Sutherland Springs. Until last Sunday, it could be written with certainty that few of us knew much of anything about this small Texas town located some 21 miles outside of San Antonio.
As the news unfolded, we learned of evil’s unspeakable practice, and the carnage was and is still too difficult to understand. A deranged killer took the lives of innocent souls without care for age or defenselessness.
And here we are, days later, wishing that we never heard the name Sutherland Springs.
The First Baptist Church of Sutherland Springs is home to many families in this small town of some 600 people. It is a town where the chances of knowing just about everyone are not beyond the realm of possibilities. And for many area residents, their congregation is an extension of their families’ lives. For many congregation members, it is the epicenter of spiritual and social life for the town.
For many of us connected to a shul, be it in Teaneck or anywhere else, the spiritual, educational and social participation in a kehilla is the center of our lives and a place of Jewish continuity for generations of our families. We understand worship. We understand prayer and we understand the importance of a faith community, even a small Christian congregation in an unfamiliar part of our country.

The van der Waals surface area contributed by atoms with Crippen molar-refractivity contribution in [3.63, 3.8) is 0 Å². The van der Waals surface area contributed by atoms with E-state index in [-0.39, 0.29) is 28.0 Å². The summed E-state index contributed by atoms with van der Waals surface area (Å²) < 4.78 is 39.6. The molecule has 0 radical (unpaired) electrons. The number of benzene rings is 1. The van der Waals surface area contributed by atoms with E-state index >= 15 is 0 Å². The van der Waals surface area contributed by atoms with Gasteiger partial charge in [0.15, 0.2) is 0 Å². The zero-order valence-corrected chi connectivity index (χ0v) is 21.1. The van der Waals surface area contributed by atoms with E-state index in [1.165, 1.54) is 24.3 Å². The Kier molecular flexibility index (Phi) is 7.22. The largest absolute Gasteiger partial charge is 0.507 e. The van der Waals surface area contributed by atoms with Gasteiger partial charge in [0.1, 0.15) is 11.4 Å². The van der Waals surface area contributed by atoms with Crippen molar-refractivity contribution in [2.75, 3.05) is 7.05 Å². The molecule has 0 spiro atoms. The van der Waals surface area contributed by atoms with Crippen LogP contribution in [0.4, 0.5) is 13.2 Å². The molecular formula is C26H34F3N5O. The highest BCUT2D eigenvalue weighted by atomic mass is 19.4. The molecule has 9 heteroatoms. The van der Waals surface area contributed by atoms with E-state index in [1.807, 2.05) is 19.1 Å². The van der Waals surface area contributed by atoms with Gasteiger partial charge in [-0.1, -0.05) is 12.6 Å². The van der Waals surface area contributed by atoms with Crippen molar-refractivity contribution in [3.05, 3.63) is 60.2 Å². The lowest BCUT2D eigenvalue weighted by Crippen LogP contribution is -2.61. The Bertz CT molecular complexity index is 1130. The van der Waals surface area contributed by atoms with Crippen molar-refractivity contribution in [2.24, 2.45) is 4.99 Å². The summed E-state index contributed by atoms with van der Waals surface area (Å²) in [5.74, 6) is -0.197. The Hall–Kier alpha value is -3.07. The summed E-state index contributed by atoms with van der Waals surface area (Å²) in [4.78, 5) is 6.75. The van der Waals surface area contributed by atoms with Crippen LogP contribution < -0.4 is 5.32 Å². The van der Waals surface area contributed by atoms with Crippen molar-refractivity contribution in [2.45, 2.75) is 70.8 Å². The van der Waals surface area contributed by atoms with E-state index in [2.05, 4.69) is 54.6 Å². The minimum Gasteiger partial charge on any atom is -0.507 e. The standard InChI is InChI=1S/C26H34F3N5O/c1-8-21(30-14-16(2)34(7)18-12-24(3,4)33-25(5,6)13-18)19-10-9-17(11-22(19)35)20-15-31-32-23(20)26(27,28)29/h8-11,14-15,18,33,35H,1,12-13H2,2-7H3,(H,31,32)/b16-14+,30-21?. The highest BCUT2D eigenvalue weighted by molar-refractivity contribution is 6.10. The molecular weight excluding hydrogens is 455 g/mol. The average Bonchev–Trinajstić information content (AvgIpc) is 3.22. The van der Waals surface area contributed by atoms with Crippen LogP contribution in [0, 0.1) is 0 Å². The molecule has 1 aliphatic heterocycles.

We join the Rabbinical Council of America and the Union of Orthodox Jewish Congregations in condemning this senseless act of violence.
As Rabbi Daniel Korobkin, the RCA’s vice president, said, the perpetrator’s attack violated the sacred space of the First Baptist Church of Sutherland Springs, and in doing so violated the sanctity of all houses of worship.
We could not agree more.
Yes, last week at this time, most of us probably couldn’t locate Sutherland Springs on a map. But now we have watched the town’s residents support and help one another. The outpouring of care for each other, along with statements of unbreakable faith, are examples of civility for us all.
It may be a small town, but it’s teaching us with a strong, surviving heart.